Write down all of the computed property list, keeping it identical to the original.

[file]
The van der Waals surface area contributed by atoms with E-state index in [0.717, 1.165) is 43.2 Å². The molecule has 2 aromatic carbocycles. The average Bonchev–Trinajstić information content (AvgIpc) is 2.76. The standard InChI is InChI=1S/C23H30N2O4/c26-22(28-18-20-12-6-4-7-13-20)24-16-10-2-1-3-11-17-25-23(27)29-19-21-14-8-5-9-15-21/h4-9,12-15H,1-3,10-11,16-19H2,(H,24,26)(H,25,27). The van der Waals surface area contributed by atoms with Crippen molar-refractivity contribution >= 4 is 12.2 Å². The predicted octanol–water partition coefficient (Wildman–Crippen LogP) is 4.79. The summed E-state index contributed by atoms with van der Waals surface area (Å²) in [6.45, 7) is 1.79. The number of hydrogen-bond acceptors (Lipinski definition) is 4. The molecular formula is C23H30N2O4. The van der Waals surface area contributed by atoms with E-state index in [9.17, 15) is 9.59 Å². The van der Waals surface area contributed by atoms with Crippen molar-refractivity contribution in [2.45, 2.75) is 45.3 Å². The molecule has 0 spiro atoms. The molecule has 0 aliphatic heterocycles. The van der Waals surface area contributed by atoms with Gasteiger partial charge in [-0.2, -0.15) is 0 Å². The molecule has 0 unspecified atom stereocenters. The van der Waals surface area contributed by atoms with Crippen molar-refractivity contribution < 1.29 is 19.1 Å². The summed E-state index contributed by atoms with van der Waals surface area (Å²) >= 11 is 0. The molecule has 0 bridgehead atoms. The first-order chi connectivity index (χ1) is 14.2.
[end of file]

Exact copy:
The van der Waals surface area contributed by atoms with E-state index in [0.717, 1.165) is 43.2 Å². The molecule has 2 aromatic carbocycles. The average Bonchev–Trinajstić information content (AvgIpc) is 2.76. The standard InChI is InChI=1S/C23H30N2O4/c26-22(28-18-20-12-6-4-7-13-20)24-16-10-2-1-3-11-17-25-23(27)29-19-21-14-8-5-9-15-21/h4-9,12-15H,1-3,10-11,16-19H2,(H,24,26)(H,25,27). The van der Waals surface area contributed by atoms with Crippen molar-refractivity contribution >= 4 is 12.2 Å². The predicted octanol–water partition coefficient (Wildman–Crippen LogP) is 4.79. The summed E-state index contributed by atoms with van der Waals surface area (Å²) in [6.45, 7) is 1.79. The number of hydrogen-bond acceptors (Lipinski definition) is 4. The molecular formula is C23H30N2O4. The van der Waals surface area contributed by atoms with E-state index in [9.17, 15) is 9.59 Å². The van der Waals surface area contributed by atoms with Crippen molar-refractivity contribution in [2.45, 2.75) is 45.3 Å². The molecule has 0 spiro atoms. The molecule has 0 aliphatic heterocycles. The van der Waals surface area contributed by atoms with Gasteiger partial charge in [-0.2, -0.15) is 0 Å². The molecule has 0 unspecified atom stereocenters. The van der Waals surface area contributed by atoms with Crippen molar-refractivity contribution < 1.29 is 19.1 Å². The summed E-state index contributed by atoms with van der Waals surface area (Å²) >= 11 is 0. The molecule has 0 bridgehead atoms. The first-order chi connectivity index (χ1) is 14.2.